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In Puritan Sermons, Volume 5 (James Nichols) we find the sermon of Zachary Crofton, A.M., “Repentance not to be Repented” defines repentance as follows: “Repentance is a grace supernatural, whereby the believing sinner, sensibly affected with and afflicted for his sin as committed against God, freely confessing, and fervently begging pardon, turneth from all sin to God.” (372)

On the first element, a “supernatural grace” Crofton makes a distinction which is not often heard: repentance is the principle animating the action, not the action itself: “it is a habit, power, principle, spring, root, and disposition; not a bare, single, and transient action.” (373) He then furthers this point by adding repentance is distinct “from all penitential acts: sighing, self-castigation, and abstinence from all sinful actions, are fruits and expressions of repentance, but not the grace itself.”

As such, it is easier to understand his insistence that repentance is a supernatural grace given by God. This grace, that is gift of God, causes the human being to act in accordance therewith, “The power and principle is divine; but act and exercise of repentance is human: God plants the root whereby man brings forth fruit worthy repentance.”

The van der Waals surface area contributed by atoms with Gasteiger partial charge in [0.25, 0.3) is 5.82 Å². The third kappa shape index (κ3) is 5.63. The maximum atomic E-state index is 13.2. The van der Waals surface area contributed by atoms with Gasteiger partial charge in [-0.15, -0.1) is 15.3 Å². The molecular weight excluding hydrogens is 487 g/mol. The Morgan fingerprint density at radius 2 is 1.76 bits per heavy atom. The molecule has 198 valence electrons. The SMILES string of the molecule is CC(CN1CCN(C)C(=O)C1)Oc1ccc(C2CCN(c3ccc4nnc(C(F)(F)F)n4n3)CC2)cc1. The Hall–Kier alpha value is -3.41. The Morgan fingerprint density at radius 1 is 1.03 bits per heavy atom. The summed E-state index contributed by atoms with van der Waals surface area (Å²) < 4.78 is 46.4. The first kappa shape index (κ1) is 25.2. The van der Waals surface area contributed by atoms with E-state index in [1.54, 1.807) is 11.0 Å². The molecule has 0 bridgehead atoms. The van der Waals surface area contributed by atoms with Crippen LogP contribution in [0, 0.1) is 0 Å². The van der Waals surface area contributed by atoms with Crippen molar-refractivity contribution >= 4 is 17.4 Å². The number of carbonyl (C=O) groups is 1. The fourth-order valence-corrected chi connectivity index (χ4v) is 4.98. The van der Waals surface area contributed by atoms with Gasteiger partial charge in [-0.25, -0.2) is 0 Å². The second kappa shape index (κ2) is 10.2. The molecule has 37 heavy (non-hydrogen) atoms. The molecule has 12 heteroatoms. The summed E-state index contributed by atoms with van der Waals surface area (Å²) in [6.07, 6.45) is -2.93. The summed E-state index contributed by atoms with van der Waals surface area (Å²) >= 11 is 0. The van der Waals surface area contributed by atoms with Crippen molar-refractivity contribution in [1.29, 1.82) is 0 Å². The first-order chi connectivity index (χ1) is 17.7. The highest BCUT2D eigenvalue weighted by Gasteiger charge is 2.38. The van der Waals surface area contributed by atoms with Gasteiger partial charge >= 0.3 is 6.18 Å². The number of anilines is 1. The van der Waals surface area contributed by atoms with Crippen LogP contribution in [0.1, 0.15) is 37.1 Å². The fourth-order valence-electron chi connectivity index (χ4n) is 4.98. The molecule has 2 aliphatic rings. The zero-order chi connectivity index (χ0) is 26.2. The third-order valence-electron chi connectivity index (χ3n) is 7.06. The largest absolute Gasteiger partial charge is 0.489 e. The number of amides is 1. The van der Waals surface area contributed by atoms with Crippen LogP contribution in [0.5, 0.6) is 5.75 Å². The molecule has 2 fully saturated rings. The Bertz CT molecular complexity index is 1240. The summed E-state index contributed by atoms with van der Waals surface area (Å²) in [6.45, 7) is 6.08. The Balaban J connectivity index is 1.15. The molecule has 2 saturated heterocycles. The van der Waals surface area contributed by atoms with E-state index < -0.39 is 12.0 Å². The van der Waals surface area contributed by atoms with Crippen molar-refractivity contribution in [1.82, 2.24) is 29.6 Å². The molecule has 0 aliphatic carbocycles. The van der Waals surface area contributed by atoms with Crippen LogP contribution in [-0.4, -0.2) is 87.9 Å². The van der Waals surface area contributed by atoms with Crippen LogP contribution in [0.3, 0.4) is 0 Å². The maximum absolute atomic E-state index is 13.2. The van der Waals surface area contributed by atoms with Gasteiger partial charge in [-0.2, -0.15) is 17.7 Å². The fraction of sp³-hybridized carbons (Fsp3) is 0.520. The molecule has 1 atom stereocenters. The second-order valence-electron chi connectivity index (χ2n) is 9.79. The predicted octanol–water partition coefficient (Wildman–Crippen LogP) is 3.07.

The first of Luther’s 95 theses was, “When our Lord and Master Jesus Christ said, “Repent” (Mt 4:17), he willed the entire life of believers to be one of repentance.” When thought of as action, the statement seems difficult to understand. However when understood as a principle, a disposition (as is in Crofton), such a life of repentance makes sense, “Repentance is not the work of an hour, or a day; but a constant frame, course, and bent of the soul, on all renewed guilt flowing afresh, and bringing forth renewed acts.” (373)

It is a principle which when exposed to guilty responds with penitential action. It is a relationship to sin of abhorrence.  Notice also that repentance differs from mere guilt at being exposed to the law. Instead, repentance is a supernatural gift of the Gospel:

“Repentance is not the result of purest nature, nor yet the effect of the law; but a pure gospel-grace; preached by the gospel, promised in the covenant, sealed in baptism, produced by the Spirit, properly flowing from the blood of Christ; and so is every way supernatural.” (374)